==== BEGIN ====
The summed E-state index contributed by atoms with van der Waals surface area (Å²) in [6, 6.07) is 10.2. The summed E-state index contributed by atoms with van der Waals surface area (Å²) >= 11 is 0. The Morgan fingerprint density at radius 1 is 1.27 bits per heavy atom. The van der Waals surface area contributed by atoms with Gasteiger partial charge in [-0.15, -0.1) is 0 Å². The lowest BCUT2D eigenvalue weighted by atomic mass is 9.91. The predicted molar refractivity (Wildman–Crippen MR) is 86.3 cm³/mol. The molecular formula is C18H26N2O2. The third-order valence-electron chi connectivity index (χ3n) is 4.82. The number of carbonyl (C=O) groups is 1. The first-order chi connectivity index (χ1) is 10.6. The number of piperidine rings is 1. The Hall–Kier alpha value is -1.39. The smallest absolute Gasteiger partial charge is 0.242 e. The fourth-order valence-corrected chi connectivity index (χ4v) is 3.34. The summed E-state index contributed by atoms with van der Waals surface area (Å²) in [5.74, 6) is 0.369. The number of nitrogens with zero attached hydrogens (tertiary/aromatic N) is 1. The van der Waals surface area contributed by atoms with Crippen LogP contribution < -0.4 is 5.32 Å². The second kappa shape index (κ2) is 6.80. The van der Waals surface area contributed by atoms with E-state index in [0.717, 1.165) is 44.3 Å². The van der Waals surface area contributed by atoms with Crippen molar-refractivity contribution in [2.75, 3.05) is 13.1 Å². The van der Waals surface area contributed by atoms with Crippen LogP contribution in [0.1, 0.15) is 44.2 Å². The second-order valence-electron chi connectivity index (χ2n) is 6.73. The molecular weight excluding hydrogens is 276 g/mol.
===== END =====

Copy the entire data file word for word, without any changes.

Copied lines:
The summed E-state index contributed by atoms with van der Waals surface area (Å²) in [6, 6.07) is 10.2. The summed E-state index contributed by atoms with van der Waals surface area (Å²) >= 11 is 0. The Morgan fingerprint density at radius 1 is 1.27 bits per heavy atom. The van der Waals surface area contributed by atoms with Gasteiger partial charge in [-0.15, -0.1) is 0 Å². The lowest BCUT2D eigenvalue weighted by atomic mass is 9.91. The predicted molar refractivity (Wildman–Crippen MR) is 86.3 cm³/mol. The molecular formula is C18H26N2O2. The third-order valence-electron chi connectivity index (χ3n) is 4.82. The number of carbonyl (C=O) groups is 1. The first-order chi connectivity index (χ1) is 10.6. The number of piperidine rings is 1. The Hall–Kier alpha value is -1.39. The smallest absolute Gasteiger partial charge is 0.242 e. The fourth-order valence-corrected chi connectivity index (χ4v) is 3.34. The summed E-state index contributed by atoms with van der Waals surface area (Å²) in [5.74, 6) is 0.369. The number of nitrogens with zero attached hydrogens (tertiary/aromatic N) is 1. The van der Waals surface area contributed by atoms with Crippen LogP contribution < -0.4 is 5.32 Å². The second kappa shape index (κ2) is 6.80. The van der Waals surface area contributed by atoms with E-state index in [0.717, 1.165) is 44.3 Å². The van der Waals surface area contributed by atoms with Crippen molar-refractivity contribution in [2.75, 3.05) is 13.1 Å². The van der Waals surface area contributed by atoms with Crippen LogP contribution in [0.1, 0.15) is 44.2 Å². The second-order valence-electron chi connectivity index (χ2n) is 6.73. The molecular weight excluding hydrogens is 276 g/mol.